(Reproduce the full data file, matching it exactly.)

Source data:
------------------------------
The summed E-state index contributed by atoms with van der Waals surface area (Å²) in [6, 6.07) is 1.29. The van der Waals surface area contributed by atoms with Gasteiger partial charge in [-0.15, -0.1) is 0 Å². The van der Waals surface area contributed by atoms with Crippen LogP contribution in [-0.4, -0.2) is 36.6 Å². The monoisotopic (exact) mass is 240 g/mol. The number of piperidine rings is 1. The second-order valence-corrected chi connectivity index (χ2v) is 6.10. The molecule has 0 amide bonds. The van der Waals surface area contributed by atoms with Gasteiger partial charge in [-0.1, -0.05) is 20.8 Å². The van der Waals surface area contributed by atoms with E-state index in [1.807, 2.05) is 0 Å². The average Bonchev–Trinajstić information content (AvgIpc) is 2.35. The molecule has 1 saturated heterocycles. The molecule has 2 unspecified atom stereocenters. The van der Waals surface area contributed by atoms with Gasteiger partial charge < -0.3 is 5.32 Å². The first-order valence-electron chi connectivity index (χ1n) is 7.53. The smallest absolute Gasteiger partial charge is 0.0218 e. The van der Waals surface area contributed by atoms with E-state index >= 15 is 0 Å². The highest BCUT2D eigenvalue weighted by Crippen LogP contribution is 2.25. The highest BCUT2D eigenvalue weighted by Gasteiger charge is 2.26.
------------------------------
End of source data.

The summed E-state index contributed by atoms with van der Waals surface area (Å²) in [6, 6.07) is 1.29. The van der Waals surface area contributed by atoms with Gasteiger partial charge in [-0.15, -0.1) is 0 Å². The van der Waals surface area contributed by atoms with Crippen LogP contribution in [-0.4, -0.2) is 36.6 Å². The monoisotopic (exact) mass is 240 g/mol. The number of piperidine rings is 1. The second-order valence-corrected chi connectivity index (χ2v) is 6.10. The molecule has 0 amide bonds. The van der Waals surface area contributed by atoms with Gasteiger partial charge in [-0.1, -0.05) is 20.8 Å². The van der Waals surface area contributed by atoms with E-state index in [1.807, 2.05) is 0 Å². The average Bonchev–Trinajstić information content (AvgIpc) is 2.35. The molecule has 1 saturated heterocycles. The molecule has 2 unspecified atom stereocenters. The van der Waals surface area contributed by atoms with Gasteiger partial charge < -0.3 is 5.32 Å². The first-order valence-electron chi connectivity index (χ1n) is 7.53. The smallest absolute Gasteiger partial charge is 0.0218 e. The van der Waals surface area contributed by atoms with E-state index >= 15 is 0 Å². The highest BCUT2D eigenvalue weighted by Crippen LogP contribution is 2.25. The highest BCUT2D eigenvalue weighted by Gasteiger charge is 2.26.